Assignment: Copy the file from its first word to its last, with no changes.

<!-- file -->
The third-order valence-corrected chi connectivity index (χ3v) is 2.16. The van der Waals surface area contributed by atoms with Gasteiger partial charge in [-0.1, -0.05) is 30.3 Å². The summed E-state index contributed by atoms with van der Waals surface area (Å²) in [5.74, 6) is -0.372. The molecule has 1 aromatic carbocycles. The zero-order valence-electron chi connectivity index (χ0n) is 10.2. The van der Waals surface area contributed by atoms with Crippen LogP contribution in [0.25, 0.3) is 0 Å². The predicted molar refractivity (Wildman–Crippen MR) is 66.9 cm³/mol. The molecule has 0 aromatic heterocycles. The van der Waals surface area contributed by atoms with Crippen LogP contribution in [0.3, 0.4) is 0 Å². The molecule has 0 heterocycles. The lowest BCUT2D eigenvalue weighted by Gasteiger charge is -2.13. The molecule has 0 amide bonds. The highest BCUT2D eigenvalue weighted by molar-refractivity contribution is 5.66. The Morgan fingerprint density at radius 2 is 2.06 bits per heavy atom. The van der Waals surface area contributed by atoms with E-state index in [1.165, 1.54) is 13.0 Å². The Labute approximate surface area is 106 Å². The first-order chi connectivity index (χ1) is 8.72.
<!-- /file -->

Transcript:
The third-order valence-corrected chi connectivity index (χ3v) is 2.16. The van der Waals surface area contributed by atoms with Gasteiger partial charge in [-0.1, -0.05) is 30.3 Å². The summed E-state index contributed by atoms with van der Waals surface area (Å²) in [5.74, 6) is -0.372. The molecule has 1 aromatic carbocycles. The zero-order valence-electron chi connectivity index (χ0n) is 10.2. The van der Waals surface area contributed by atoms with Crippen LogP contribution in [0.25, 0.3) is 0 Å². The predicted molar refractivity (Wildman–Crippen MR) is 66.9 cm³/mol. The molecule has 0 aromatic heterocycles. The van der Waals surface area contributed by atoms with Crippen LogP contribution in [0.3, 0.4) is 0 Å². The molecule has 0 heterocycles. The lowest BCUT2D eigenvalue weighted by Gasteiger charge is -2.13. The molecule has 0 amide bonds. The highest BCUT2D eigenvalue weighted by molar-refractivity contribution is 5.66. The Morgan fingerprint density at radius 2 is 2.06 bits per heavy atom. The van der Waals surface area contributed by atoms with E-state index in [1.165, 1.54) is 13.0 Å². The Labute approximate surface area is 106 Å². The first-order chi connectivity index (χ1) is 8.72.